Centrelink data matching activities

Matching data is one of the key controls we use to manage the risk of fraud and non-compliance.

Data matching

In 1991, we began matching Tax File Numbers (TFNs). We did this under the Data-matching Program (Assistance and Tax) Act 1990.

You can also find more information in our data matching program historical reports.

How we do it

When we match data, we compare information we get from an outside source with our own.

Legally, we’re authorised to match data. We tell you about our activities in our Privacy Policy. All personal information we deal with aligns with the:

  • Privacy Act 1988
  • relevant secrecy provisions in program legislation.

We work with the Office of the Australian Information Commissioner (OAIC). This ensures our systems and practices for matching data are appropriate.

We also meet OAIC Guidelines on Data Matching in Australian Government Administration. We use these guidelines when we match data that doesn’t involve matching Tax File Numbers (TFNs).

The role of the OAIC is to protect your privacy. They can look into:

  • complaints about the program
  • abuse of a person’s privacy.

There are heavy penalties if we misuse your information.

If you have concerns about your personal information, contact our complaints and feedback line. If you aren’t happy with how we’ve handled your privacy concerns you can contact the OAIC.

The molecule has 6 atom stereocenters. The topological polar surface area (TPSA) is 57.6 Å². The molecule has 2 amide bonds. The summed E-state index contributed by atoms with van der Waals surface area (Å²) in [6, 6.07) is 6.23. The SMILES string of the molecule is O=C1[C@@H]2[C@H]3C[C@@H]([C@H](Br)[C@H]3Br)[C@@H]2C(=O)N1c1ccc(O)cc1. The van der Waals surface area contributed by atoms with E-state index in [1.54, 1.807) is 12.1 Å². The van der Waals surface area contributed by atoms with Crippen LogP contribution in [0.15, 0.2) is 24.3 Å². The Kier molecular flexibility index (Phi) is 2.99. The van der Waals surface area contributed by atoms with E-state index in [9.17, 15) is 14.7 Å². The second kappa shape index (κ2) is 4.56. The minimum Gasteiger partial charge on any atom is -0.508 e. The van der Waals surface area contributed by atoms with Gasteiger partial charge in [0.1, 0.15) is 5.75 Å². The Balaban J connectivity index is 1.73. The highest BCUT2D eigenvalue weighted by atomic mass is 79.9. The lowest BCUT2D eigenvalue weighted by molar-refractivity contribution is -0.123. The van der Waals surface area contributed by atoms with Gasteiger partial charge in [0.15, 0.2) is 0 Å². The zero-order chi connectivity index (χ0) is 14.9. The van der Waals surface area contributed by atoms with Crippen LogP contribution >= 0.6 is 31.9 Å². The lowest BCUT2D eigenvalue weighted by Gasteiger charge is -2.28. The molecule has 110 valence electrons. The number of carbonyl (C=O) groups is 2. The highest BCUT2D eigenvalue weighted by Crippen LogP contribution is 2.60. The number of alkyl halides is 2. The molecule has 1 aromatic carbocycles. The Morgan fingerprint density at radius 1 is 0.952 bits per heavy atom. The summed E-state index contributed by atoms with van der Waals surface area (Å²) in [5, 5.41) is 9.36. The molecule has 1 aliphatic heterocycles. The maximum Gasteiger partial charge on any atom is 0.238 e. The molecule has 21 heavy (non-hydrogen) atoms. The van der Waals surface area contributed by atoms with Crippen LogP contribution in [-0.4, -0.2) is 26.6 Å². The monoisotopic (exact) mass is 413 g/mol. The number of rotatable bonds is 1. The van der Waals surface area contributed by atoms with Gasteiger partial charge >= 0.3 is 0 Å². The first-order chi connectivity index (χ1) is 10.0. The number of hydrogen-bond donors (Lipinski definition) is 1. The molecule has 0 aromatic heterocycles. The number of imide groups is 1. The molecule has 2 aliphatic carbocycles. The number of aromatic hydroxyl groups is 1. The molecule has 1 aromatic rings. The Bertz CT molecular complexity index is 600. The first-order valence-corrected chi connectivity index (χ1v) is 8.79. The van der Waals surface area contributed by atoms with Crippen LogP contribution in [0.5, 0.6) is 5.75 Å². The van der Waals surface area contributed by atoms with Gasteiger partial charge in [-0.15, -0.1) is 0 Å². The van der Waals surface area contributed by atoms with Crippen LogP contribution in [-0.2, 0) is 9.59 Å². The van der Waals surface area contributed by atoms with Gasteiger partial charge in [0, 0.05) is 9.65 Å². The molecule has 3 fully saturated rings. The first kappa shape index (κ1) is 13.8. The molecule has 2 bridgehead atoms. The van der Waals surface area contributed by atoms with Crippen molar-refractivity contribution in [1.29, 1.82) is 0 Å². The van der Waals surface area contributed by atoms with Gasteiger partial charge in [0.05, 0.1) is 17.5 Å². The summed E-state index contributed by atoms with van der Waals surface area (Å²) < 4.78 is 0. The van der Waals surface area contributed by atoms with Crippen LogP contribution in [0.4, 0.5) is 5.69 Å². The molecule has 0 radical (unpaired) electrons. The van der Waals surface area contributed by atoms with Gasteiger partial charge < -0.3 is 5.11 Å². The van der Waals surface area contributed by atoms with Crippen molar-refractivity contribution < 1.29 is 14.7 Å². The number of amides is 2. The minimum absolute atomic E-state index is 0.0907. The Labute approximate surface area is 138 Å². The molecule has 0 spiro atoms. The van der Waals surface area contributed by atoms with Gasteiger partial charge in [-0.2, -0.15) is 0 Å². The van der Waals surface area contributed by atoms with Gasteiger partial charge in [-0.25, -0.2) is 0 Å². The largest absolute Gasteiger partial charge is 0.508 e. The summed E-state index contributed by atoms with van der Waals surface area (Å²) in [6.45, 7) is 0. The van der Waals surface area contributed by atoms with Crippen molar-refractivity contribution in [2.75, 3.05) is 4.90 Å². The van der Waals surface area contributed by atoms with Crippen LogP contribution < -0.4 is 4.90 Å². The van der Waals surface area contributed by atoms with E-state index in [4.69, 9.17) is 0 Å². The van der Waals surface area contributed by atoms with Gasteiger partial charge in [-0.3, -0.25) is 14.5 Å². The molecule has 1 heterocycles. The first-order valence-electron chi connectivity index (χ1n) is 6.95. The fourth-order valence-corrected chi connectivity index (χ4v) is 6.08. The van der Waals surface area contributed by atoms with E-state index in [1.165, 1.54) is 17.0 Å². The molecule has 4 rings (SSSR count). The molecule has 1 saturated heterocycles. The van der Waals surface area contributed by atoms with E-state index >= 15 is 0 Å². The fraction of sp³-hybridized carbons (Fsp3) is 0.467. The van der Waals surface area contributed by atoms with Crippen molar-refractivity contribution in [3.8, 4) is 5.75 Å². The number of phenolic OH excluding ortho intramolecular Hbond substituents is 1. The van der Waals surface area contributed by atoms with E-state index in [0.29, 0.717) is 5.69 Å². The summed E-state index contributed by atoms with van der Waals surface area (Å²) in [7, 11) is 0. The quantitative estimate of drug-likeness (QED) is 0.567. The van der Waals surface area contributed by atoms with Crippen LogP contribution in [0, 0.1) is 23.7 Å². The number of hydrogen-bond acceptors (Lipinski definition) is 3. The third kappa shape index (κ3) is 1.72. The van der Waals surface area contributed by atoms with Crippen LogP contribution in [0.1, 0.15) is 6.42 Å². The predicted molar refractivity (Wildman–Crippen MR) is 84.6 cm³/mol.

Our protocols

We wrote our data matching protocols with the OAIC to meet their data matching guidelines:

We also have protocols specific to our data matching activities for third party organisation data breaches.

Non-employment income data matching (NEIDM)

We developed the NEIDM measure in 2016. It is to address a compliance risk partly dealt with by our PAYG data matching activity.

The NEIDM measure allows us to data match with the ATO on non-employment related income. This may include income:

  • earned by independent contractors
  • obtained through investments.

Tax refund garnishee

Our tax garnishee program protocol gives details of data matching for people who have outstanding debts.

We can ask the ATO to garnishee some or all of your tax refund. We may do this if you have not engaged with the agency or entered into a repayment arrangement.

The ATO advises us when there is:

  • an entitlement to a tax refund
  • available credit from your tax refund.

Read more about taking money from your tax refund.

Page last updated: 10 July 2024.
QC 33616